India achieved a significant milestone on July 14, 2023, with the successful launch of Chandrayaan-3, its third lunar mission. Taking off from the Satish Dhawan Space Centre in Sriharikota, Andhra Pradesh, the spacecraft embarked on its journey to the moon.

Chandrayaan-3 follows in the footsteps of its predecessor, Chandrayaan-2, which launched in 2019. While this mission did achieve lunar orbit, the lander and rover did not make a successful controlled landing and lost the vehicle.

The primary objective of Chandrayaan-3 is to accomplish a soft landing near the moon's south pole. A region of particular interest given it harbours ice within shaded asteroid craters.

The lander is equipped with a range of scientific instruments, including a spectrometer to analyze the lunar surface composition, a camera to capture images of the landing site, a radar system to map the subsurface, and even a small lunar rover.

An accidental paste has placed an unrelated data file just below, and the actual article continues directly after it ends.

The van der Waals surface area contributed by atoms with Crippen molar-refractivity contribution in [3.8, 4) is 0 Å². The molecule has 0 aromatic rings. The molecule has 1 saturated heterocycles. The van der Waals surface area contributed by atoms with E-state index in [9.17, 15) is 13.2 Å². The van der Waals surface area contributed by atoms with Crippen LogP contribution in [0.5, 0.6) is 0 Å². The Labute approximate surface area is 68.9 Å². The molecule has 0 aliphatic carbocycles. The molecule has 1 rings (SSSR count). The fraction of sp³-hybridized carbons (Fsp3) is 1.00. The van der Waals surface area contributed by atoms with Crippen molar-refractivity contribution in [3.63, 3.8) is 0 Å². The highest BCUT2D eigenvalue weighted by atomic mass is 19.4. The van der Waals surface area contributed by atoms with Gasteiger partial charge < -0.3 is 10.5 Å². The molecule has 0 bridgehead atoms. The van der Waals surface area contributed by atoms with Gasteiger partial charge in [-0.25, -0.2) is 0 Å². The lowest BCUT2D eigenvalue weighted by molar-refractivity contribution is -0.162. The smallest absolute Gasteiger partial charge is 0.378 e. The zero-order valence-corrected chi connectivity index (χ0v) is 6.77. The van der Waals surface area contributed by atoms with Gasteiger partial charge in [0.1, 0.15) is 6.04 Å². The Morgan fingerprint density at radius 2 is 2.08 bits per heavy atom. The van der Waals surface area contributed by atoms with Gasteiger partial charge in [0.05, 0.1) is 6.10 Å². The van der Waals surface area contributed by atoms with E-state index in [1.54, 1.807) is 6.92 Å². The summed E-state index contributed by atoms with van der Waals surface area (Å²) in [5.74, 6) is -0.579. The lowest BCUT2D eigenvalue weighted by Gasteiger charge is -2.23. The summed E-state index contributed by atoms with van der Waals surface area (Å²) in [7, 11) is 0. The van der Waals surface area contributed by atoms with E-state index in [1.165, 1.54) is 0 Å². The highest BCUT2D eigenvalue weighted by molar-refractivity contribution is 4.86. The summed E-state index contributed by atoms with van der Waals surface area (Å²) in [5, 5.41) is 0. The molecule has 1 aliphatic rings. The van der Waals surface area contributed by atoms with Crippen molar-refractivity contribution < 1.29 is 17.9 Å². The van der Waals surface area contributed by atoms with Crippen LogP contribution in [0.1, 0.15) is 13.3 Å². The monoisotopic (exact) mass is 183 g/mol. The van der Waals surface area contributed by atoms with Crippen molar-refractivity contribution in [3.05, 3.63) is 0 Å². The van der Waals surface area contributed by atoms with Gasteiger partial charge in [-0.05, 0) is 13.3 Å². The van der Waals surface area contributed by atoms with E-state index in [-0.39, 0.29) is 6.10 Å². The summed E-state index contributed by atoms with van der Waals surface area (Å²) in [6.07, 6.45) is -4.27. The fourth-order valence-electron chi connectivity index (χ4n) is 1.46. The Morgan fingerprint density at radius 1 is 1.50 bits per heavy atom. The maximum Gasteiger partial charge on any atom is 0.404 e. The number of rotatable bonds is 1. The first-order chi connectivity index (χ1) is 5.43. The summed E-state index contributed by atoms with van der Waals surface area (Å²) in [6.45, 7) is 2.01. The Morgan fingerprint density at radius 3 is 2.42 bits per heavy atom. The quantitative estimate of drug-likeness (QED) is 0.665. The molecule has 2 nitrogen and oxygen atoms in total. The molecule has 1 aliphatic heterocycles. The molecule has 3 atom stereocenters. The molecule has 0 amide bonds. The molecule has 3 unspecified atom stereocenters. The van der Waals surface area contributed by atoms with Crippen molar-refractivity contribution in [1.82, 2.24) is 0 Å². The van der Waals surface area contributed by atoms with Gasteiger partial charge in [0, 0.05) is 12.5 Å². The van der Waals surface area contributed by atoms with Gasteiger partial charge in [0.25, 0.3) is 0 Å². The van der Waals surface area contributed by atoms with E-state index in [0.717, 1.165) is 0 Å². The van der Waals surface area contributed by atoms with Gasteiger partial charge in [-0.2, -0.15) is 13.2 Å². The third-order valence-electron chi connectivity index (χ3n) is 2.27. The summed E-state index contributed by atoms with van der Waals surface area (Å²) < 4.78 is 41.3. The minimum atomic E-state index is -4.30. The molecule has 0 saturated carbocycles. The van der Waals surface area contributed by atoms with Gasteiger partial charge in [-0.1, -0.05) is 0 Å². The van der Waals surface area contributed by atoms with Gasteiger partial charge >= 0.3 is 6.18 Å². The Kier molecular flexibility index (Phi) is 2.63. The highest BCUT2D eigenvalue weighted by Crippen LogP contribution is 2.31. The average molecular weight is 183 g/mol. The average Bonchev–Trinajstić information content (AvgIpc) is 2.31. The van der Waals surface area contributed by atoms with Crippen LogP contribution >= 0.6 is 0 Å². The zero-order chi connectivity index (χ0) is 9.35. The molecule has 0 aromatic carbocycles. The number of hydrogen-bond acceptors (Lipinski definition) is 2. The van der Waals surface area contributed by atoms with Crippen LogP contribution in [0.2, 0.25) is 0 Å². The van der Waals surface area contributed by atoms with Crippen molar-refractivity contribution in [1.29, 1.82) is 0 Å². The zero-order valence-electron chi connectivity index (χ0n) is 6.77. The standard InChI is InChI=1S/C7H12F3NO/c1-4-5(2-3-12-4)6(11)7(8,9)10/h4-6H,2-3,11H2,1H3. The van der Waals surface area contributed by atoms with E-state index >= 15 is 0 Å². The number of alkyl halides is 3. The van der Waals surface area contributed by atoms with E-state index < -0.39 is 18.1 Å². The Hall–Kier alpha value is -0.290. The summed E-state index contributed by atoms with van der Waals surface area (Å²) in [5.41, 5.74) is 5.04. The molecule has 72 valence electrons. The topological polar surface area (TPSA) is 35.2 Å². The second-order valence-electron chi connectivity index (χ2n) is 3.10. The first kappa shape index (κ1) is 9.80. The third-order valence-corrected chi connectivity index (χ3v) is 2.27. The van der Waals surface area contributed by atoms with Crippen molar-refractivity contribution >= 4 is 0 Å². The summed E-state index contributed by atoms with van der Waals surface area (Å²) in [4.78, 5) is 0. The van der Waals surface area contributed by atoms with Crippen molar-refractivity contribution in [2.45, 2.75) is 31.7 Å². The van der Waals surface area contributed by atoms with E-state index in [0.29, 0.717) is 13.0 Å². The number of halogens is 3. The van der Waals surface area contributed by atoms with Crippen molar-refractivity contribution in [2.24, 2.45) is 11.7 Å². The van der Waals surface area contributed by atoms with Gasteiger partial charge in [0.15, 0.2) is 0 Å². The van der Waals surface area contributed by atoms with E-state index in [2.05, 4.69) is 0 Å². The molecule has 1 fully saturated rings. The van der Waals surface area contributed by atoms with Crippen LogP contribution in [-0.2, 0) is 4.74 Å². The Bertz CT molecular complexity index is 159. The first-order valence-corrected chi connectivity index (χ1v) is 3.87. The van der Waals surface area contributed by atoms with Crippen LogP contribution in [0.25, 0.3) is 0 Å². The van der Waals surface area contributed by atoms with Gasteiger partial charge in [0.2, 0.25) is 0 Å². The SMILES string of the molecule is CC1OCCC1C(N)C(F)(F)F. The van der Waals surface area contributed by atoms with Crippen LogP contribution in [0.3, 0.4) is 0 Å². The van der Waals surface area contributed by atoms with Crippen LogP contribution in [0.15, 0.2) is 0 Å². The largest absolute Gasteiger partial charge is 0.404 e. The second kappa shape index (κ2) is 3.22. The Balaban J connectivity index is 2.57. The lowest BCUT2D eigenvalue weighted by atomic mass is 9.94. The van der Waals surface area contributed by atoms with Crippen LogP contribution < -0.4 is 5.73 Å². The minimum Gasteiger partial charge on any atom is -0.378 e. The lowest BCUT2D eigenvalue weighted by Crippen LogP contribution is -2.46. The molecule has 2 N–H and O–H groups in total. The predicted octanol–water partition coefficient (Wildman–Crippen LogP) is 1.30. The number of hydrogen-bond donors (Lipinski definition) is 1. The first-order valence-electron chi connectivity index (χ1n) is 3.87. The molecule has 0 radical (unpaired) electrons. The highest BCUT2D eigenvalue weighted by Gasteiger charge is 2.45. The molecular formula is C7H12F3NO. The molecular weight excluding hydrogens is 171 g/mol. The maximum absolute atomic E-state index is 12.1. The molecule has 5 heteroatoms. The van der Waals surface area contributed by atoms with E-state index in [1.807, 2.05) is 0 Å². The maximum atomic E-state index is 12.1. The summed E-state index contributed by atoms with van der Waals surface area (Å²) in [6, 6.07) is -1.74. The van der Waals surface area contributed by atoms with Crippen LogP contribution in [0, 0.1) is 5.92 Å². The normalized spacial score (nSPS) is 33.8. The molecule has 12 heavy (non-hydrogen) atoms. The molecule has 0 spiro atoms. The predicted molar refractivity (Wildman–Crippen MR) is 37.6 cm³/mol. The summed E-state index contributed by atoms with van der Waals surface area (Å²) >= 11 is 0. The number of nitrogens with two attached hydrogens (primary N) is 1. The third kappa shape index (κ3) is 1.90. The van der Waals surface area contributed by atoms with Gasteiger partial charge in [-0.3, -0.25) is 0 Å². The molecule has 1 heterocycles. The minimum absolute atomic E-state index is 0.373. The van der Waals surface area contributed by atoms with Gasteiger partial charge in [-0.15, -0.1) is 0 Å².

If all goes according to plan, the lander is scheduled to touch down on the moon between August 23 and 24, 2023. Success in this endeavor would establish India as the fourth country to achieve a lunar landing, joining the ranks of the United States, the former Soviet Union, and China.

The launch of Chandrayaan-3 serves as a testament to the growing prowess of India's space program. It showcases the nation's expanding capabilities in space exploration and sets the stage for future missions not only to the moon but also beyond, opening up new frontiers for scientific discovery. Furthermore, it is worth noting that the total cost of the Chandrayaan-3 mission is estimated at approximately $75 million, highlighting how cost effective India's space programmes have been.